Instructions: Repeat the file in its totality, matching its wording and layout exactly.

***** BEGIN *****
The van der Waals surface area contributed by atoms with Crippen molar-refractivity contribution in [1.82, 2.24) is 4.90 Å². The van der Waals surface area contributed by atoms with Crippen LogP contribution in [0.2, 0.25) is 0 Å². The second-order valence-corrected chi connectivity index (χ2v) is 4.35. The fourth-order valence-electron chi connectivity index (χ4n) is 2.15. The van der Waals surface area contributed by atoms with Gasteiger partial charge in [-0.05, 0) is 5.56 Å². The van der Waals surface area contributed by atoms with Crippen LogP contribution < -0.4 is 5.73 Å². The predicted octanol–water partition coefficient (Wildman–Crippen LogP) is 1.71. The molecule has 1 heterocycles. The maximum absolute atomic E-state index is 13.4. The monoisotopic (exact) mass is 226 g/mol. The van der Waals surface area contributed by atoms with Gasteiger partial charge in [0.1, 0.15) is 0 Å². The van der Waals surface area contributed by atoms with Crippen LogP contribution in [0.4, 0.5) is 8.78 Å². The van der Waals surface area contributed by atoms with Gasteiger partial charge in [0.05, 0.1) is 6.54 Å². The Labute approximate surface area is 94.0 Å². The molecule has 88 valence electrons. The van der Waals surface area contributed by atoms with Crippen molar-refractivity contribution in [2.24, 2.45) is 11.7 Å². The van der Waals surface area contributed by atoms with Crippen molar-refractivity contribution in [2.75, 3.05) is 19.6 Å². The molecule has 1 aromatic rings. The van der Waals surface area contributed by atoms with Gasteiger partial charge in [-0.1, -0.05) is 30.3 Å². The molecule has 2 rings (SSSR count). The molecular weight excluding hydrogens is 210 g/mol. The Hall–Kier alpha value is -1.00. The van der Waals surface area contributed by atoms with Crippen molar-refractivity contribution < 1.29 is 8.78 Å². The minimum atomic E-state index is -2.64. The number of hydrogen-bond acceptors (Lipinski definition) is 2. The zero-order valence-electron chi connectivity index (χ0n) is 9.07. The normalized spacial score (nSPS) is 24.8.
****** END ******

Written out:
The van der Waals surface area contributed by atoms with Crippen molar-refractivity contribution in [1.82, 2.24) is 4.90 Å². The van der Waals surface area contributed by atoms with Crippen LogP contribution in [0.2, 0.25) is 0 Å². The second-order valence-corrected chi connectivity index (χ2v) is 4.35. The fourth-order valence-electron chi connectivity index (χ4n) is 2.15. The van der Waals surface area contributed by atoms with Gasteiger partial charge in [-0.05, 0) is 5.56 Å². The van der Waals surface area contributed by atoms with Crippen LogP contribution < -0.4 is 5.73 Å². The predicted octanol–water partition coefficient (Wildman–Crippen LogP) is 1.71. The molecule has 1 heterocycles. The maximum absolute atomic E-state index is 13.4. The monoisotopic (exact) mass is 226 g/mol. The van der Waals surface area contributed by atoms with Gasteiger partial charge in [0.1, 0.15) is 0 Å². The van der Waals surface area contributed by atoms with Crippen LogP contribution in [0.4, 0.5) is 8.78 Å². The van der Waals surface area contributed by atoms with Gasteiger partial charge in [0.05, 0.1) is 6.54 Å². The Labute approximate surface area is 94.0 Å². The molecule has 88 valence electrons. The van der Waals surface area contributed by atoms with Crippen molar-refractivity contribution in [2.24, 2.45) is 11.7 Å². The van der Waals surface area contributed by atoms with Crippen molar-refractivity contribution in [2.75, 3.05) is 19.6 Å². The molecule has 1 aromatic rings. The van der Waals surface area contributed by atoms with Gasteiger partial charge in [-0.1, -0.05) is 30.3 Å². The molecule has 2 rings (SSSR count). The molecular weight excluding hydrogens is 210 g/mol. The Hall–Kier alpha value is -1.00. The van der Waals surface area contributed by atoms with Crippen molar-refractivity contribution < 1.29 is 8.78 Å². The minimum atomic E-state index is -2.64. The number of hydrogen-bond acceptors (Lipinski definition) is 2. The zero-order valence-electron chi connectivity index (χ0n) is 9.07. The normalized spacial score (nSPS) is 24.8.